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The OfficeI just finished watching the finale episode of the Office. If you guys don’t know the show, I strongly suggest you to watch it. It is a fantastic documentary-style comedy TV series that makes you laugh as much as it makes you fall in love with the realism of the characters and their stories. If you have ever grown to love a tv series and its characters, you probably know that watching a finale can create heart-warming feelings of nostalgia. I actually felt proud of the makers of this wonderful series, proud of all of the actors that have made the show feel so real, and all I could think of was “well done.” I felt grateful for all the participants of this creation to have put together all of their talent, skill and passion for us all to enjoy and remember.

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I could keep going about this series but that’s not entirely the point I aim to make with this blog. After the show was over, the good-feeling, gratitude and nostalgia that I felt merged with the heavier feeling of nostalgia that I was feeling about a current ending that I have experienced recently: the ending of a relationship.

We were best friends, we went through a lot together. Drama, laughs, cries, craziness, confusion, weirdness, fun, unconditional love… to the point were we became like family. It definitely wasn’t the typical “romantic” relationship with all the passion and role-playing, but I’m sure you guys know this isn’t really meant to be a constant anyways. Wasn’t perfect, but it was the perfect recipe for growth in many ways – and our separation continues to make me grow.

But the point of this blog isn’t to attempt to describe the way our relationship has been and how it has ended either. After watching the finale of the show, something “clicked” within me that has lifted a weight over my heart. As much as an on-screen story cannot really compare to how we feel about loved ones (and please don’t take this comparison seriously) something has pushed me to use the lighthearted nostalgia I felt at the end of the show as a metaphor for the wonderful memories of my past relationship. Sure, my feelings about my past relationship weren’t so light hearted. They included resistance to my emotions, tension in my heart, fears of further loss and a feeling like I had to walk on eggshells. My response to the ending of the series however, was loving and compassionate, grateful for the experience and with a pleasant overview of the bigger picture: it was an awesome experience.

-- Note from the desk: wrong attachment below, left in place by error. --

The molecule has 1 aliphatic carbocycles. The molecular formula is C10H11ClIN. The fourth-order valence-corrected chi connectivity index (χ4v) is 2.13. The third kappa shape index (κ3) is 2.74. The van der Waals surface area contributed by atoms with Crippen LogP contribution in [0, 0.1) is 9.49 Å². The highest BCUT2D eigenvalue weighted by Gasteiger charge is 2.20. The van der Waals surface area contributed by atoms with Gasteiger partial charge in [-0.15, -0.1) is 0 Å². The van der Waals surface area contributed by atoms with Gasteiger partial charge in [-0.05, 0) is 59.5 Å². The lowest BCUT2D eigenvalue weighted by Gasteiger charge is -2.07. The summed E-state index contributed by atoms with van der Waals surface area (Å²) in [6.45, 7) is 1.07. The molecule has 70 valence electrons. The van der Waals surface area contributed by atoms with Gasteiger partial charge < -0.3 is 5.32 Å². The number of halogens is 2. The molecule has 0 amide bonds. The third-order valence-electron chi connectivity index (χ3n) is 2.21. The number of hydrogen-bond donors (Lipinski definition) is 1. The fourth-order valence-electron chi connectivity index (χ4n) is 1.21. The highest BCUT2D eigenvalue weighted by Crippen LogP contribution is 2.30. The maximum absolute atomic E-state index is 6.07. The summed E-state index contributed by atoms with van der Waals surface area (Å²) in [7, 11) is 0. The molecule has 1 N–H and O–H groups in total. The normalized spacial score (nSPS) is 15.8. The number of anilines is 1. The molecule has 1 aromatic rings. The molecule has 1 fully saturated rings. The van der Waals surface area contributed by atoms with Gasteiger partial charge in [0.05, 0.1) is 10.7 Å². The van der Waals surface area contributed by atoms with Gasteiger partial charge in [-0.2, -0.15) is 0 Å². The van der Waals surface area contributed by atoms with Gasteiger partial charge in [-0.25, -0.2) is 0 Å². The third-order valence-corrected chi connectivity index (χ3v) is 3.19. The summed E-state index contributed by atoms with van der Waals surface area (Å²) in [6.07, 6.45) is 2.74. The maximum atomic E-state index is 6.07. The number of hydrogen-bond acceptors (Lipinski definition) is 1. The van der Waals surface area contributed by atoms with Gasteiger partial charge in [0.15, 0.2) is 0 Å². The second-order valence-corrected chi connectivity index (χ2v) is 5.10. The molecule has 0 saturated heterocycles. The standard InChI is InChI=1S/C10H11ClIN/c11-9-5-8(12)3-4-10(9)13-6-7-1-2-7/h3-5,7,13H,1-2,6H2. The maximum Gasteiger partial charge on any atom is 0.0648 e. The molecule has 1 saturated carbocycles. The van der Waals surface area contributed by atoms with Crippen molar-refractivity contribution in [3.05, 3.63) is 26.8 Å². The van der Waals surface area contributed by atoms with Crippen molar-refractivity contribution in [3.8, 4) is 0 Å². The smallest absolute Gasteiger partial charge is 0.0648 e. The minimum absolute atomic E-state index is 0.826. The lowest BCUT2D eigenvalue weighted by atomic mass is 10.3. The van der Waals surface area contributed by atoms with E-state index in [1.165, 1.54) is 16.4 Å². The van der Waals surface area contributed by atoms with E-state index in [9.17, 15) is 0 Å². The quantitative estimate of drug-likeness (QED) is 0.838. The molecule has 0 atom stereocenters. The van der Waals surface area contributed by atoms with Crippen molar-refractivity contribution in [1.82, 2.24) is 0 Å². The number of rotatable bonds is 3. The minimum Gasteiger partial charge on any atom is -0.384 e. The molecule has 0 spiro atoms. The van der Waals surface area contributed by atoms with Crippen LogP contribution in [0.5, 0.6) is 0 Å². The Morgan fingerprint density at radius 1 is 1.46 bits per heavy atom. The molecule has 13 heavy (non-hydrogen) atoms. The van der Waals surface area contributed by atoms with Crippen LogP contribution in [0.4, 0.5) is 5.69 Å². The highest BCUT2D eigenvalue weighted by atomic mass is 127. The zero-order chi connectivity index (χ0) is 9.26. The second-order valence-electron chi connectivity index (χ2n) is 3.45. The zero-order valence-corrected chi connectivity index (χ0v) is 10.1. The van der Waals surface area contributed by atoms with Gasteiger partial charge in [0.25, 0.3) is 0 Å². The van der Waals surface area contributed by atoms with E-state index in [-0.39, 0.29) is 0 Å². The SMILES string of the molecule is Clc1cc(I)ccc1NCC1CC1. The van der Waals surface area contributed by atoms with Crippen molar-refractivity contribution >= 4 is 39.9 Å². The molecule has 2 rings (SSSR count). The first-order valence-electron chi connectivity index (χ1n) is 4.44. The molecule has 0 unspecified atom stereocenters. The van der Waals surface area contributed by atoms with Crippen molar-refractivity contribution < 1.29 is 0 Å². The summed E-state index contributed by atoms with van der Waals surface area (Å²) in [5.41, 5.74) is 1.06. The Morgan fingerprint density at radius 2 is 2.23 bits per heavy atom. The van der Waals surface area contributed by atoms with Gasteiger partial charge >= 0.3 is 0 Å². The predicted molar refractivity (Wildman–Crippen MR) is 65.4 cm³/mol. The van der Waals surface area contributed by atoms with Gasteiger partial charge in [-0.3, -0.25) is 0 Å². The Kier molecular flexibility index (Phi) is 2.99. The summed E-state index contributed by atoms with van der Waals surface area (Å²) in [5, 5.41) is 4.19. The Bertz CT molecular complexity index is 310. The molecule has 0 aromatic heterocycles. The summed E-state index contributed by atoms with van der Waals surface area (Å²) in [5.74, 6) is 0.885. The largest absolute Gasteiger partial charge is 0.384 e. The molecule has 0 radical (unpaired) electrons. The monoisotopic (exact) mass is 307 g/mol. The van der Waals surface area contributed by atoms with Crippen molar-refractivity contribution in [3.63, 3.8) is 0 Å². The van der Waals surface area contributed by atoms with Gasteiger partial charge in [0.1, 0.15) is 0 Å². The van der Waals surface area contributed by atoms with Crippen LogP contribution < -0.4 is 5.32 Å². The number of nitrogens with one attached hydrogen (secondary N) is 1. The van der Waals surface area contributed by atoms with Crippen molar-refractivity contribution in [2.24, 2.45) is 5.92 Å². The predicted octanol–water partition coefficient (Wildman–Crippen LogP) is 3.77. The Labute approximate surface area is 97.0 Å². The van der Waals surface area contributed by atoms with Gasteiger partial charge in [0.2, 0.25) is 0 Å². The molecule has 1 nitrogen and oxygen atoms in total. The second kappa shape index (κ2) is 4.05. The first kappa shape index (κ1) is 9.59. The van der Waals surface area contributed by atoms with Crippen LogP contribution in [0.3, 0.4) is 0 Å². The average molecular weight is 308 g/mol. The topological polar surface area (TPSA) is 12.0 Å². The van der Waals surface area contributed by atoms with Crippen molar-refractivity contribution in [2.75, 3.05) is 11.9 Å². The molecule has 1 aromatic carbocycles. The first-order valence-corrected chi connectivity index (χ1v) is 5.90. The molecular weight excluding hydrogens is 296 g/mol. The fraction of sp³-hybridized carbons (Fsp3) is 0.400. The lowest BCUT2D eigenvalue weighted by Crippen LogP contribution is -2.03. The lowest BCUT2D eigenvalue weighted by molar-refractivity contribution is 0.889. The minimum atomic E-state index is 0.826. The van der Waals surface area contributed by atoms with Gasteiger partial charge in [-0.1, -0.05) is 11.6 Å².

And so I asked myself: why should the two reactions be different? Why should one be such a struggle while the other is simply appreciative? Sure, one is a real-life story and the other is not, but taking the comparison literally isn’t my point. Considering the fact that both have been a wonderful experience in their own respective way, I feel that resisting or resenting the end of a relationship is not that different from resenting the end of a wonderful movie with a valuable lesson, or the cast for moving on to other projects. Of course, going through intensities after the breakup was a part of my learning experience – a part of my story. I have grown through it and discovered a lot about myself; unresolved issues and losses from the past, fears and perceptions of love etc. But today, as I felt feelings of nostalgia, I noticed I was making it heavier for myself. It was a nostalgia tainted by resistance and fear, twisting reality by solely focusing on and aggravating the loss.

AppreciationBut you know what? The truth is that in my heart, I feel nothing but love for all that was, and now more than ever for what is. Beyond the mind’s experience of loss and missing, there is only love and openness. Similar to how it feels to honor a cast for having put together such a brilliant story that has engaged me till the end, I do feel the same way deep down about my past relationship, about the two awesome “co-stars” we were to this chapter of our lives. We have been programmed to associate a parting of the ways with so much negativity, hatred, devastation and the belief that it is an end to love… that we forget it is just a transformation of roles.